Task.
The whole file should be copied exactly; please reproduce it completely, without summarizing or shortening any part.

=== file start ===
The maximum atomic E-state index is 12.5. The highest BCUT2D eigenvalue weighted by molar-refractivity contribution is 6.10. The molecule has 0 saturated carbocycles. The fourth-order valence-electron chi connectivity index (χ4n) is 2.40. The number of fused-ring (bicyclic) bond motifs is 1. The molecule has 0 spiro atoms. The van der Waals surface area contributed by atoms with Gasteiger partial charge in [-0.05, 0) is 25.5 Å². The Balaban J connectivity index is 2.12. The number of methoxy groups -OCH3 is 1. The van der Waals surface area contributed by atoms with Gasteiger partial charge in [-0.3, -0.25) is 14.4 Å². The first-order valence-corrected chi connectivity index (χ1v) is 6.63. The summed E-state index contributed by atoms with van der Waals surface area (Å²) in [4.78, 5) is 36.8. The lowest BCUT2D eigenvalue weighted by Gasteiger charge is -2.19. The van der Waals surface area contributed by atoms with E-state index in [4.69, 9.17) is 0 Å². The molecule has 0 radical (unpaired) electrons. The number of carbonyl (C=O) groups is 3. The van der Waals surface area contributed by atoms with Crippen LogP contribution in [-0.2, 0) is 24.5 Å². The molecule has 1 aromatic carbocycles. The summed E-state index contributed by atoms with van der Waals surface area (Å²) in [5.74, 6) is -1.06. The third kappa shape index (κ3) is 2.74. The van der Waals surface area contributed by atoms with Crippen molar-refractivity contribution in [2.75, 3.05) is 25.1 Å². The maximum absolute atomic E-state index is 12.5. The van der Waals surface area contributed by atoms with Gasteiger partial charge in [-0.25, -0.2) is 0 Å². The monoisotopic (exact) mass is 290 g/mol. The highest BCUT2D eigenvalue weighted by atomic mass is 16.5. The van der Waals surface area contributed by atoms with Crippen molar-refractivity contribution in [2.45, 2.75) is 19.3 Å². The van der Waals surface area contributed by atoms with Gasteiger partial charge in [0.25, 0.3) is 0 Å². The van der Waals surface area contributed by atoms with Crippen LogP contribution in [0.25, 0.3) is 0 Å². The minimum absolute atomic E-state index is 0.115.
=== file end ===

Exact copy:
The maximum atomic E-state index is 12.5. The highest BCUT2D eigenvalue weighted by molar-refractivity contribution is 6.10. The molecule has 0 saturated carbocycles. The fourth-order valence-electron chi connectivity index (χ4n) is 2.40. The number of fused-ring (bicyclic) bond motifs is 1. The molecule has 0 spiro atoms. The van der Waals surface area contributed by atoms with Gasteiger partial charge in [-0.05, 0) is 25.5 Å². The Balaban J connectivity index is 2.12. The number of methoxy groups -OCH3 is 1. The van der Waals surface area contributed by atoms with Gasteiger partial charge in [-0.3, -0.25) is 14.4 Å². The first-order valence-corrected chi connectivity index (χ1v) is 6.63. The summed E-state index contributed by atoms with van der Waals surface area (Å²) in [4.78, 5) is 36.8. The lowest BCUT2D eigenvalue weighted by Gasteiger charge is -2.19. The van der Waals surface area contributed by atoms with E-state index in [4.69, 9.17) is 0 Å². The molecule has 0 radical (unpaired) electrons. The number of carbonyl (C=O) groups is 3. The van der Waals surface area contributed by atoms with Crippen LogP contribution in [-0.2, 0) is 24.5 Å². The molecule has 1 aromatic carbocycles. The summed E-state index contributed by atoms with van der Waals surface area (Å²) in [5.74, 6) is -1.06. The third kappa shape index (κ3) is 2.74. The van der Waals surface area contributed by atoms with Crippen molar-refractivity contribution in [2.75, 3.05) is 25.1 Å². The maximum absolute atomic E-state index is 12.5. The van der Waals surface area contributed by atoms with Gasteiger partial charge in [-0.25, -0.2) is 0 Å². The monoisotopic (exact) mass is 290 g/mol. The highest BCUT2D eigenvalue weighted by atomic mass is 16.5. The van der Waals surface area contributed by atoms with Crippen molar-refractivity contribution in [2.45, 2.75) is 19.3 Å². The van der Waals surface area contributed by atoms with Gasteiger partial charge in [0.25, 0.3) is 0 Å². The van der Waals surface area contributed by atoms with Crippen LogP contribution in [0.25, 0.3) is 0 Å². The minimum absolute atomic E-state index is 0.115.